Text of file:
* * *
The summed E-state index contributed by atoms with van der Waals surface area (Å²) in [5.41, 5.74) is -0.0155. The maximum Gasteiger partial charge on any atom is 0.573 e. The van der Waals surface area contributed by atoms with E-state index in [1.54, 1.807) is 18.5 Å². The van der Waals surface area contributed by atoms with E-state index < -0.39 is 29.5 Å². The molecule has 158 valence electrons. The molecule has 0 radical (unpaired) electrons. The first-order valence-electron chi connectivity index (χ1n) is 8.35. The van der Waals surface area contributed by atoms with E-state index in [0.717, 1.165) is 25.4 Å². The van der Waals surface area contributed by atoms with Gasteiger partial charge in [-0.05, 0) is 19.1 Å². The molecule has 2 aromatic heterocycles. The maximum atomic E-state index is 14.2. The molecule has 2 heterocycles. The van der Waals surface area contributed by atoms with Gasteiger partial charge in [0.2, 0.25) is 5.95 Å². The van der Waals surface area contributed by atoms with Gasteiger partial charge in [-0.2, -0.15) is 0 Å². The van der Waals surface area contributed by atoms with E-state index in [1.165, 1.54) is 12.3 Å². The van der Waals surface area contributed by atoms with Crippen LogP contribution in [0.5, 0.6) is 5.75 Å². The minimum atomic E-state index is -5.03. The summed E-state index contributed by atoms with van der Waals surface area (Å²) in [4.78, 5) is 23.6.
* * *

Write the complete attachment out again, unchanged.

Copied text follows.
The summed E-state index contributed by atoms with van der Waals surface area (Å²) in [5.41, 5.74) is -0.0155. The maximum Gasteiger partial charge on any atom is 0.573 e. The van der Waals surface area contributed by atoms with E-state index in [1.54, 1.807) is 18.5 Å². The van der Waals surface area contributed by atoms with E-state index < -0.39 is 29.5 Å². The molecule has 158 valence electrons. The molecule has 0 radical (unpaired) electrons. The first-order valence-electron chi connectivity index (χ1n) is 8.35. The van der Waals surface area contributed by atoms with E-state index in [0.717, 1.165) is 25.4 Å². The van der Waals surface area contributed by atoms with Gasteiger partial charge in [-0.05, 0) is 19.1 Å². The molecule has 2 aromatic heterocycles. The maximum atomic E-state index is 14.2. The molecule has 2 heterocycles. The van der Waals surface area contributed by atoms with Gasteiger partial charge in [0.2, 0.25) is 5.95 Å². The van der Waals surface area contributed by atoms with Gasteiger partial charge in [-0.2, -0.15) is 0 Å². The van der Waals surface area contributed by atoms with E-state index in [1.165, 1.54) is 12.3 Å². The van der Waals surface area contributed by atoms with Crippen LogP contribution in [0.5, 0.6) is 5.75 Å². The minimum atomic E-state index is -5.03. The summed E-state index contributed by atoms with van der Waals surface area (Å²) in [4.78, 5) is 23.6.